IBM Builds Critical Mass at “Mass Lab”; Aims to Mix Acquired Subsidiaries Without Dissolving Them

2/25/09Follow @wroush

(Page 2 of 2)

“town centers” that function as impromptu meeting places and mini-food courts. (Given the building’s size, the urban metaphor works better than you might think.)

The overall design strives for a balance between cohesiveness and porousness. “We don’t want to strip the acquisitions of their identities—you really want to preserve that, because it’s very powerful,” Friday says. “So we wanted to give them a space where they can have their feeling of community and individuality, but also not be isolated.”

When it’s finished, the Littleton facility will have space for 2,200 employees. Another 1,200 will gather at the Westford facility, where construction crews are putting the finishing touches on a new 16,000-square-foot executive briefing center set to open next week. It’s a place for IBMers to meet with the hundreds of companies each year who send people to Massachusetts for product demonstrations and workshops. Twice the size of IBM’s existing briefing center in Cambridge, the new facility can host up to four customer meetings simultaneously, according to IBM spokesperson Karen Lilla.

A 'Town Center' space at IBM's Littleton FacilityAs it renovates in Westford and Littleon, IBM is also working to minimize the Mass Lab’s overall environmental impact. There will be bike storage for people who bike to work, priority parking for hybrid and car-pool vehicles, low-flow plumbing fixtures, high-efficiency lighting, EnergyStar appliances, zoned heating and air conditioning that work in harmony with the heat from sunlight, and a storm-water capture system to relieve the burden on local storm sewers. The company is also looking into buying electricity for the campuses from suppliers who use solar, wind, or geothermal sources.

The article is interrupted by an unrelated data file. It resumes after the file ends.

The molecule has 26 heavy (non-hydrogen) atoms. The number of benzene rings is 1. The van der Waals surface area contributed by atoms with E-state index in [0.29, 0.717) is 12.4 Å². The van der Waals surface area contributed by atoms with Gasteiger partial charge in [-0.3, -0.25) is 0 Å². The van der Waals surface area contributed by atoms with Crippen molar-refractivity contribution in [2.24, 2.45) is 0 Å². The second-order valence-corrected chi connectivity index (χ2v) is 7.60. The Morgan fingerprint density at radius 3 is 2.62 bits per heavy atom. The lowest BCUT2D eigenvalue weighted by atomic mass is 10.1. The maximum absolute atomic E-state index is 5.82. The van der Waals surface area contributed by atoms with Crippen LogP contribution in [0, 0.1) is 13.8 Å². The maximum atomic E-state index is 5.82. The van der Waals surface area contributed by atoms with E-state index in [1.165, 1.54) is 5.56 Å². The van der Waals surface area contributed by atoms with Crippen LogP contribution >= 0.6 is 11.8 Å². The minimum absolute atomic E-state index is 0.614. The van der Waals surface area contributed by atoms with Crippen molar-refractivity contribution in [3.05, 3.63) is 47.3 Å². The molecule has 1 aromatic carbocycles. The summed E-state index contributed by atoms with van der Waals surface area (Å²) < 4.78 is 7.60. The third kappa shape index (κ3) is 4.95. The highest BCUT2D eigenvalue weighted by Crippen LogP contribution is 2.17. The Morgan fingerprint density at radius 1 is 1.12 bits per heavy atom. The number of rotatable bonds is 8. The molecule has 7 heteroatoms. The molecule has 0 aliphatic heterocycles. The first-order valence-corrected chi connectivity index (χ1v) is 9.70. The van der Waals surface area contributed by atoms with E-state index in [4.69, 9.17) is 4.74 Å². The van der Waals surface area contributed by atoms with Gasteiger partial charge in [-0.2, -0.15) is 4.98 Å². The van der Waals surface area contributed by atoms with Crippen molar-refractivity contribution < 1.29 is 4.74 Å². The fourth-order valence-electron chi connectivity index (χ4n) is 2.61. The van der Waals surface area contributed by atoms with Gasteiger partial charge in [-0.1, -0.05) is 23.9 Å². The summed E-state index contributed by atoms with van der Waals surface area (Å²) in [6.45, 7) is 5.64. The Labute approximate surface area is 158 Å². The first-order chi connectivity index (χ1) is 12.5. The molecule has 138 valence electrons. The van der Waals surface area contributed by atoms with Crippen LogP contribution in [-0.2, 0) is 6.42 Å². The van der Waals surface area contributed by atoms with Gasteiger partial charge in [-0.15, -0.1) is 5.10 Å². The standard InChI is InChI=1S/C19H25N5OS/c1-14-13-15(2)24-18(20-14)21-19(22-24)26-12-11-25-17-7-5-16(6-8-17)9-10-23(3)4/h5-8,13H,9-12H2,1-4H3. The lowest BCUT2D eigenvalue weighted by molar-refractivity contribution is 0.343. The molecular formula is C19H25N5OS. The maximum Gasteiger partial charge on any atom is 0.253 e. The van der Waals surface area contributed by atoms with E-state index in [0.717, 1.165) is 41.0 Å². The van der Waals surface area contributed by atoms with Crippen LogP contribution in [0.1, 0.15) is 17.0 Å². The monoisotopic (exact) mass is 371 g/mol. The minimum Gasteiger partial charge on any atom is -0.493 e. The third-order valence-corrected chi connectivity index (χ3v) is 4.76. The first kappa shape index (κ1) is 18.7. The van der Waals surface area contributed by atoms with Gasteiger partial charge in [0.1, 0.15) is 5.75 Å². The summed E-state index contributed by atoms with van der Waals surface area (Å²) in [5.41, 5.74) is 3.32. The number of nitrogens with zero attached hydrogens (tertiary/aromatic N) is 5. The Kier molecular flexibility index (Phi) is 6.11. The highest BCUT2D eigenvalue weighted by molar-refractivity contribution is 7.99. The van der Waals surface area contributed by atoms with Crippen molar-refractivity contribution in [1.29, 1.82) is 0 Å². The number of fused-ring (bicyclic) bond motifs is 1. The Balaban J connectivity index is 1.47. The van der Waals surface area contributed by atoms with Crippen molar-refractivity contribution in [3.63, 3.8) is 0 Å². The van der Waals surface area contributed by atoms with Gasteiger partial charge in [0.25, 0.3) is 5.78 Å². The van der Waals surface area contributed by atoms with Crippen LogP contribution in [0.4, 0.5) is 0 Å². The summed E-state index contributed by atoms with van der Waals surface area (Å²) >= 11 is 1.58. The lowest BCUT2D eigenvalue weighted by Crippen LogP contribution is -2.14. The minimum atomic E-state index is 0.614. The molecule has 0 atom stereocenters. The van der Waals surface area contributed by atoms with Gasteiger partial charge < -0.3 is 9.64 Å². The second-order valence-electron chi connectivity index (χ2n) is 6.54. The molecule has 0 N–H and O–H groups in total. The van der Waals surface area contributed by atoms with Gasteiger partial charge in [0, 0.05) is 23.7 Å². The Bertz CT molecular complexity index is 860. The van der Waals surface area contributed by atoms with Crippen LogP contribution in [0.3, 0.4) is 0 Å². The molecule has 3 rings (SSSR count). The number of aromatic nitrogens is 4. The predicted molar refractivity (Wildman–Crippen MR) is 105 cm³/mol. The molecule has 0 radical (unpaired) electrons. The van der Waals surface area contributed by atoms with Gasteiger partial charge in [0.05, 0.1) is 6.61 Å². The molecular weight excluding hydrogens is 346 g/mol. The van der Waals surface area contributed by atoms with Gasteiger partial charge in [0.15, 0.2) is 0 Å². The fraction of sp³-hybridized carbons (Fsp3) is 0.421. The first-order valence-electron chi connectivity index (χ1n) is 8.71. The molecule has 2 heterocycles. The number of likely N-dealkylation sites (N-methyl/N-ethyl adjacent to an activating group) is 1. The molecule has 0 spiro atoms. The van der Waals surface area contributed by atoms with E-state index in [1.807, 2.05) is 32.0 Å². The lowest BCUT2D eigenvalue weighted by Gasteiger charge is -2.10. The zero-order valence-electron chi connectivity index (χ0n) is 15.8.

One thing that won’t change is workers’ commutes. Ali says IBM did demographic studies before the consolidation began and determined that the overall number of commuter miles driven by IBM employees—who live predominantly in the suburbs along the 495 corridor—probably won’t rise or fall as a result of the consolidation. But to make life easier for the scores of employees who live in Boston proper, Ali says, the company is working with other local technology employers to lobby the MBTA to arrange for more “reverse commute” trains on the Fitchburg-South Acton line, which has a stop at I-495 in Littleton. (Right now the first morning outbound train from North Station doesn’t arrive in Littleton until 9:42 a.m., and there are no evening inbound trains between 3:43 p.m. and 7:05 p.m.)

Friday, who joined IBM in 2003 as part of its acquisition of Rational Software, believes the work IBM is doing to prepare the Mass Lab location won’t just help the company build better software—it will help keep employees happier. “Development is a team sport,” she says. “When you have all of the different functions that come together to get software into the marketplace in the same place, from market research to development to testing, it means a lot more opportunities are available to people, and it makes IBM a much more attractive choice as an employer.”

Wade Roush is a contributing editor at Xconomy. Follow @wroush

Single Page Currently on Page: 1 2 previous page

By posting a comment, you agree to our terms and conditions.